and sex in general isn’t something we can,<br />

or should, ignore.<br />

Consent is a relatively new topic, even<br />

though the term first appeared in 1957.<br />

It wasn’t until the 1970s that any serious<br />

discussion of the concept took place and<br />

even then, it has only recently become a<br />

common theme of sex education.<br />

How can we talk about consent with our<br />

kids if we don’t really comprehend what it<br />

is and how it applies?<br />

So, what IS consent?<br />

The Centre for <strong>Parent</strong> and Teen<br />

Communication describes consent as “a<br />

special kind of permission that people give<br />

freely, knowingly, on a case-by-case basis,<br />

and with the understanding that they can<br />

take it back at any time. Most importantly,<br />

consent is a shared decision. It’s not a<br />

transaction or a deal, and there’s nothing<br />

binding or mandatory about it.”<br />

When is consent needed?<br />

Consent is not just teaching boys to ask<br />

before sex. All genders need to understand<br />

that gaining consent applies to each of<br />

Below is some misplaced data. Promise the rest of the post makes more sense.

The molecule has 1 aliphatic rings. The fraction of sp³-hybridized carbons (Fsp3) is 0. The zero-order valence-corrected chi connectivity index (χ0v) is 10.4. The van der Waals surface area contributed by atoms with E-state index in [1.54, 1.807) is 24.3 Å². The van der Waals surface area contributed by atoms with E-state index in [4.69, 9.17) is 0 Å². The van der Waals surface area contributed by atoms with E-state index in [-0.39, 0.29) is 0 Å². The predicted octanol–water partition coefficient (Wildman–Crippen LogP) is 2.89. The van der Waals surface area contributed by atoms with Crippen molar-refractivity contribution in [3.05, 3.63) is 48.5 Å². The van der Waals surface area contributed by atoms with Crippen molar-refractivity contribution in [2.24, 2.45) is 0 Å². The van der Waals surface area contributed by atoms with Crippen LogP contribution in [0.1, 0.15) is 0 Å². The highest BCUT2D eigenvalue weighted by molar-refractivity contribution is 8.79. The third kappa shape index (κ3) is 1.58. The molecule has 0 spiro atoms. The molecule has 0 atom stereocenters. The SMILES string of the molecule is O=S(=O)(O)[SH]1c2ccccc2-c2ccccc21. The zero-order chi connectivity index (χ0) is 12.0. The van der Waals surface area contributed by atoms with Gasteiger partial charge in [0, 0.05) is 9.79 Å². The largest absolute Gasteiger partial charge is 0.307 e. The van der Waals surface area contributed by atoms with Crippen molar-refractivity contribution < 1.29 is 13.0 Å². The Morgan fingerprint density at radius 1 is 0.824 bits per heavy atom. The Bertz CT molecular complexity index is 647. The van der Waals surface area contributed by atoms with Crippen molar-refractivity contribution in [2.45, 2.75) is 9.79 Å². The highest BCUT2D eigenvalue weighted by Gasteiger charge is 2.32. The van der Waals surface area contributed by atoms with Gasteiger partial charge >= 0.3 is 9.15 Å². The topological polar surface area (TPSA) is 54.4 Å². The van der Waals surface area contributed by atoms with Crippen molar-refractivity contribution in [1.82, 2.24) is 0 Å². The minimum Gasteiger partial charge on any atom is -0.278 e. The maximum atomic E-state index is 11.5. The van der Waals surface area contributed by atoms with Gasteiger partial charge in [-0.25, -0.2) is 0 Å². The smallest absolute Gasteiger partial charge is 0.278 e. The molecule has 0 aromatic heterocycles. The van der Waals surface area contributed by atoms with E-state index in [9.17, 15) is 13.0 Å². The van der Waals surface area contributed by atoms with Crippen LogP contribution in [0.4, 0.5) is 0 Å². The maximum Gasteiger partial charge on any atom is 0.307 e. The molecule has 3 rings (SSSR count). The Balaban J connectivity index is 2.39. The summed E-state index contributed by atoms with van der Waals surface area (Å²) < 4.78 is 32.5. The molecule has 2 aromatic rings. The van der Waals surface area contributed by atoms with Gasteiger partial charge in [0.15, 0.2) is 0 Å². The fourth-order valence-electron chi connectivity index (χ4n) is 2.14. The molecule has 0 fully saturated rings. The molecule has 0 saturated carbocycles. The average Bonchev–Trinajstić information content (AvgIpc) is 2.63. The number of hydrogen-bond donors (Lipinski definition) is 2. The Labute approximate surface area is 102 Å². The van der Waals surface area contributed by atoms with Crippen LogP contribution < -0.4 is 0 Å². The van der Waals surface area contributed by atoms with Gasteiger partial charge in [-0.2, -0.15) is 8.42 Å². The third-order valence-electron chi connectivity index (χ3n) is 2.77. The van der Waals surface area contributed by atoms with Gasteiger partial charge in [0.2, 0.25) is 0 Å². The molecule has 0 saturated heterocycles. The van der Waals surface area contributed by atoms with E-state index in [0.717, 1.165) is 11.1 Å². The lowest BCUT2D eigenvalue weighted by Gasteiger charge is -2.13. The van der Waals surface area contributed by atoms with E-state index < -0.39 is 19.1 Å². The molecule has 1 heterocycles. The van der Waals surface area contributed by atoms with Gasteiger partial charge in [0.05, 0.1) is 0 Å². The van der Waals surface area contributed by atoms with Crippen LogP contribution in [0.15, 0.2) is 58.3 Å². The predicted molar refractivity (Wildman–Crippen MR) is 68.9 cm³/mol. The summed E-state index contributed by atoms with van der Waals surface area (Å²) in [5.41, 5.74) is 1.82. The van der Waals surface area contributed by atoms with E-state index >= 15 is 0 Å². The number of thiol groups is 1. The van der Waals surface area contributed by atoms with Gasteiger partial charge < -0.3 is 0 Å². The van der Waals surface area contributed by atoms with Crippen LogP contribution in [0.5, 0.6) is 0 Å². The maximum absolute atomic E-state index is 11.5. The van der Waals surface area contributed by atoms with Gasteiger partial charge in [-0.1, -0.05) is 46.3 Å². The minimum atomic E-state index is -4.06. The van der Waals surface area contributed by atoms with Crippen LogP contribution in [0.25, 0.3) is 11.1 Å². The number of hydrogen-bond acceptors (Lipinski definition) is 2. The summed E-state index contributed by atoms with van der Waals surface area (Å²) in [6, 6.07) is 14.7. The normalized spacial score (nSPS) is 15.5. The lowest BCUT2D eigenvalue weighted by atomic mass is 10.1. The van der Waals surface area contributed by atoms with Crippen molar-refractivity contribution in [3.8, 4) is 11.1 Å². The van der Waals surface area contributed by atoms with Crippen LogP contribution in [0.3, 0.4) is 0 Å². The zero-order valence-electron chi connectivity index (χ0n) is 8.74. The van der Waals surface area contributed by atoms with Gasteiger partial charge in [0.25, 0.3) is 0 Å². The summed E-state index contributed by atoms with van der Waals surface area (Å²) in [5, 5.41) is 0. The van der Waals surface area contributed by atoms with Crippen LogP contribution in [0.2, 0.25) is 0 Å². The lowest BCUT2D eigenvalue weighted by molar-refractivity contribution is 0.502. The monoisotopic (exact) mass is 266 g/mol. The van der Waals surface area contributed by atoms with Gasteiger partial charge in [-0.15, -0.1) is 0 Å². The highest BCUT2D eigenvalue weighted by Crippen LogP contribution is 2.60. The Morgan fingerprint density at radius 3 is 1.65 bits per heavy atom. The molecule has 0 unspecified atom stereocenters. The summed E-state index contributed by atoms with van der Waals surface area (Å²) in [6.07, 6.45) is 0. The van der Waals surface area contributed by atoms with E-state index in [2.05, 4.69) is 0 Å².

them equally. And it’s not just sex. Consent<br />

applies to the full gamut of intimate<br />

experiences. Things like holding hands,<br />

hugging, touching or even sexting requires<br />

mutual agreement. Basically, anything that<br />

has intimate or sexual intent, needs consent.<br />

Consent can be broken down into a number<br />

of key principles:<br />

1Consent is mutual<br />

Consent applies to everyone. Both<br />

partners must understand and agree to the<br />

same thing.<br />

2Consent is needed every single time<br />

and CAN be revoked<br />

Just because it is given once, does not mean<br />

it will be given again. Consent can be taken<br />

back at ANY time. Agreeing to contact<br />

is not a binding contract and there is no<br />

obligation to continue with anything that<br />

causes discomfort. Even the instigator is<br />

able to change their mind at any time.<br />

3Consent is informed<br />

A person cannot consent to something<br />

they do not understand. Both parties must<br />

fully comprehend what they are agreeing to.<br />

4Consent must be given freely<br />

If a person has been made to feel guilty,<br />

embarrassed or pressured to the point that<br />

they say yes – that is not consent. Similarly,<br />

consent cannot be given by someone who is<br />

drunk, taken drugs, passed out or sleeping.<br />